Interval training is defined at a workout that alternate periods of high intensity with low intensity rest periods. For example, running an interval workout might consist of alternating periods of running hard or sprinting for 1 minute and then easy jogging for a minute. That cycle might be repeated five, ten or twenty times depending on the workout. For any distance that a runner is attempting to improve their performance, the intervals change. Shorter, faster intervals help with shorter races. Longer, slower intervals help with longer races. For example, intervals of 5 minutes fast and 4 minutes slow. Typically, an advanced workout regimen with be a combination of both depending on the length of the race.
Interval training dates back almost 100 years
The history in running dates well back in the 20th century with athletes and coaches like the groundbreaking Czechoslovakian runner Emil Zatopek, a six-time Olympic Gold Medal winning athlete from the 1950’s, who prided himself on his intervals run in the woods near his home in Czechoslovakia. Famed New Zealand coached, Arthur Lydiard, also started interval training with his athletes at the same time and is often considered the father of modern interval training. Many more coaches and athletes have added to the running specific literature on the need to proper interval style training. Doubling as coaches and researchers, Dr. Jack Daniels and Dr. Joe Vigil have explored the science behind interval training dating back fifty years or more. My own personal coaches from Wayzata High School, Bill Miles, Princeton University, Mike Brady and after college, Bob Sevene all used scientifically valid interval training during the 1980’s, 1990’s, 2000’s and today.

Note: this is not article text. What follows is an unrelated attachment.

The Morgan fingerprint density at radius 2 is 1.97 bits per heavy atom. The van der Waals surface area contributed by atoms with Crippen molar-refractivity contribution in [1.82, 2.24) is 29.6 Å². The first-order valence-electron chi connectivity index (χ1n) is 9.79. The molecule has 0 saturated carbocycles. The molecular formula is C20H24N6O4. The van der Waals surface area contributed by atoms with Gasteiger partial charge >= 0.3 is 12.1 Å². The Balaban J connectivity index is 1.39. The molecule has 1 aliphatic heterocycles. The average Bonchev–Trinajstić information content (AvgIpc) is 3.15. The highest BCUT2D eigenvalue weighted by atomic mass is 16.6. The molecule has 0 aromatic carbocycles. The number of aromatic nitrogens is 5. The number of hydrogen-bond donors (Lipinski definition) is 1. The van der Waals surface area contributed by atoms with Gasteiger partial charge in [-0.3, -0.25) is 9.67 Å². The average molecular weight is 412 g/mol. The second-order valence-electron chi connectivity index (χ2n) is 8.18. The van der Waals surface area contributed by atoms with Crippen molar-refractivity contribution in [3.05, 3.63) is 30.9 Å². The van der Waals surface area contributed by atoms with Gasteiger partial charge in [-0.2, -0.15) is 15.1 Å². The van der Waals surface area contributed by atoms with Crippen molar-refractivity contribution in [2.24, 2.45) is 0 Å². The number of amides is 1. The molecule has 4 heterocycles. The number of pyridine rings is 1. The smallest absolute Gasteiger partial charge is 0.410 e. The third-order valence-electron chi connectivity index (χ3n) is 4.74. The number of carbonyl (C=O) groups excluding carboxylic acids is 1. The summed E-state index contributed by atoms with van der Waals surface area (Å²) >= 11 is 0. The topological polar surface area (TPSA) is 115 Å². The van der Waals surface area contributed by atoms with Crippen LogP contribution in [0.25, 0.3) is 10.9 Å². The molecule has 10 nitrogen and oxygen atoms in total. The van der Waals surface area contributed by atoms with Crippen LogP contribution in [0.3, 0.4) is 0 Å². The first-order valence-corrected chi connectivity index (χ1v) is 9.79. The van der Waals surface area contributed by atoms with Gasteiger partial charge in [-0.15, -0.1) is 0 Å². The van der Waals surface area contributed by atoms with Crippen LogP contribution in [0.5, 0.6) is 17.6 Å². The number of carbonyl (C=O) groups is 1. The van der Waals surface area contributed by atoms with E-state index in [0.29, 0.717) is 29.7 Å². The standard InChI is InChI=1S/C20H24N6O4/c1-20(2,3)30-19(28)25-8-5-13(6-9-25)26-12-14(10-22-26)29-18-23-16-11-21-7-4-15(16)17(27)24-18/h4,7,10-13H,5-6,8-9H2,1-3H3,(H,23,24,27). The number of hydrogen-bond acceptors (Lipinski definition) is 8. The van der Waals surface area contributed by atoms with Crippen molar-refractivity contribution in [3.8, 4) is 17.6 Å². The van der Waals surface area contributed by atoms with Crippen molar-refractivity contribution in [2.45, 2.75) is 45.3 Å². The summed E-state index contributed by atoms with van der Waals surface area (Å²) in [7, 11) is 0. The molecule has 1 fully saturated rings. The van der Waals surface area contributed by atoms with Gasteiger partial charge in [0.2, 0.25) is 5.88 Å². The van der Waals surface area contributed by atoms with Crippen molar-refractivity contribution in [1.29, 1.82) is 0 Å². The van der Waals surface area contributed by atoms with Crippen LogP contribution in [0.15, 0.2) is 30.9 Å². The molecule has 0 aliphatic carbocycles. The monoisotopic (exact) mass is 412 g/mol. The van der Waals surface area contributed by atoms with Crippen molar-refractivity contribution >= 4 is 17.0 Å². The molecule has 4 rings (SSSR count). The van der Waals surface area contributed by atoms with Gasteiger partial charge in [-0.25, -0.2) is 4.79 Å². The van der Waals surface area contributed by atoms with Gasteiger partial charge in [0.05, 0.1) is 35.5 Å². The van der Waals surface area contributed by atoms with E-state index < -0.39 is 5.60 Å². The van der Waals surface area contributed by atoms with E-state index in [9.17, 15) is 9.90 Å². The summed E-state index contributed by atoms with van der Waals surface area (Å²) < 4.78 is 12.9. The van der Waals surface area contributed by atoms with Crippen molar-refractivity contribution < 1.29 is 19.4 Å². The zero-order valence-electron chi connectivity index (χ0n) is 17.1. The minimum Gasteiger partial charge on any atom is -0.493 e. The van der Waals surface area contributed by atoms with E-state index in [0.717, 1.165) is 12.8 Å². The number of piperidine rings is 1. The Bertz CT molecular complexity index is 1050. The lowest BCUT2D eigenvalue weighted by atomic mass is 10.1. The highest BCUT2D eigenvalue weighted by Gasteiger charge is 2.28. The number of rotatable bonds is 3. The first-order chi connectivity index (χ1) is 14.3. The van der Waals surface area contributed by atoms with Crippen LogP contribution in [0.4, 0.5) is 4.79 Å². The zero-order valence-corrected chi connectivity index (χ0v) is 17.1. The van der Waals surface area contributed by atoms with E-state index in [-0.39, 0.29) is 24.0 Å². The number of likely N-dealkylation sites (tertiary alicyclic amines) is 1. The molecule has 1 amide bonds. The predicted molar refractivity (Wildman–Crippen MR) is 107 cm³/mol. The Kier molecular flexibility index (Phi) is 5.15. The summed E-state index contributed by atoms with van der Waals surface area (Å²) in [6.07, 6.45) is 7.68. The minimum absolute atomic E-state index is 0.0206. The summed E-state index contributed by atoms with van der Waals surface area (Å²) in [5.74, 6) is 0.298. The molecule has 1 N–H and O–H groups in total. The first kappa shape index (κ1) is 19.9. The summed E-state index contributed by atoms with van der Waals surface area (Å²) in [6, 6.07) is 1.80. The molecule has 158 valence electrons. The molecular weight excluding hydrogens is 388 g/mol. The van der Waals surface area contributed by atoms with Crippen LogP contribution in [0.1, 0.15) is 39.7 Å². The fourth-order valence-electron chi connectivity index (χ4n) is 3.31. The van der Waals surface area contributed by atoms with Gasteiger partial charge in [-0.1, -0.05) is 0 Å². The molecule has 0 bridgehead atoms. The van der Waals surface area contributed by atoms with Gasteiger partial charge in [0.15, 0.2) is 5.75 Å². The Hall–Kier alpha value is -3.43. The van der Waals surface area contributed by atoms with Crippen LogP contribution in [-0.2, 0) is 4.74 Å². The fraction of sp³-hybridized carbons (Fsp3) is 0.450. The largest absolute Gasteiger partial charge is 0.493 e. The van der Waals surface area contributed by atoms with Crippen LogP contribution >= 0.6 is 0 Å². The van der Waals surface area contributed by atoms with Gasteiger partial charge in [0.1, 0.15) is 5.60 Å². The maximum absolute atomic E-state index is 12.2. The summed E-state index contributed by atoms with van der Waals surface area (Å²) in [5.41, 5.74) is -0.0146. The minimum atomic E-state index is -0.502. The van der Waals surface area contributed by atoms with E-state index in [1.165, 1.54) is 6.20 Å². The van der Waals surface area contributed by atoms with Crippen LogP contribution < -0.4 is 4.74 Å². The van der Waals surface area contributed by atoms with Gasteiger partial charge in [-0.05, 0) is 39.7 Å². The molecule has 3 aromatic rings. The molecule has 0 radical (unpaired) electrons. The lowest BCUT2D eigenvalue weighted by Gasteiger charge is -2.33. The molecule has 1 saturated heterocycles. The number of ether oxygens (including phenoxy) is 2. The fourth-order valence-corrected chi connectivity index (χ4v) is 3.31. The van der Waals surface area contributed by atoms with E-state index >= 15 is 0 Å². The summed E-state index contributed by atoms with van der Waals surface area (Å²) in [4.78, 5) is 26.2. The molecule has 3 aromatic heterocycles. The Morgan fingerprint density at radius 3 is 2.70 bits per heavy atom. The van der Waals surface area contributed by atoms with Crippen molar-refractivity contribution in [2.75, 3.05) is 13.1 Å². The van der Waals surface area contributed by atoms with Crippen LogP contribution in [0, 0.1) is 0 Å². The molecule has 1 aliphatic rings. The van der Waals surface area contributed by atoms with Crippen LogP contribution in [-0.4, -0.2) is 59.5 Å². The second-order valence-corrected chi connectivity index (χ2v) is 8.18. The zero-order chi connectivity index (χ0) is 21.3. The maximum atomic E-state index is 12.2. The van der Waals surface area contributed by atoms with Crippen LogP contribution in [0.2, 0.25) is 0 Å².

Many books are already in circulation that explain interval training for runners
For my training and coaching, the definitive book is the Daniels Running Formula by Jack Daniels, PhD (a real person, not the beverage). The Daniels Running formula has neat tables based off a figure called VDOT. VDOT is a figure that approximates your peak oxygen uptake at any given time depending on the results of recent performances. It then predicts your performance for any distance race from one mile to a marathon. Finally, it gives you the specific speeds to use for specific types of training (interval and non-internal) to reach peak performance. I have the first edition, published in 1998 – a full 19 years prior to Gibala’s book. If a runner is serious about getting faster, it’s the #1 book I recommend.
I’m not trying to disrespect Gibala, but….
I do not write this article because I want to strip Gibala of credit for his work. However, I do feel like his statement, that there is nothing else out there, is not completely genuine and does not give credit to those who came before him. It is clear he is an expert in his field. I look forward to reading his book and learning from his contribution to the field. Mostly, I worry that when anything enters a pop-culture status it will be first taken on by some early adapters, passed onto their followers and then completely abandoned for some other trend. I like that he ties interval training into other health areas besides fitness. In the interview, he talked about positive impacts on public health policy. I do feel he has a genuine yearning to help others live a longer healthier life.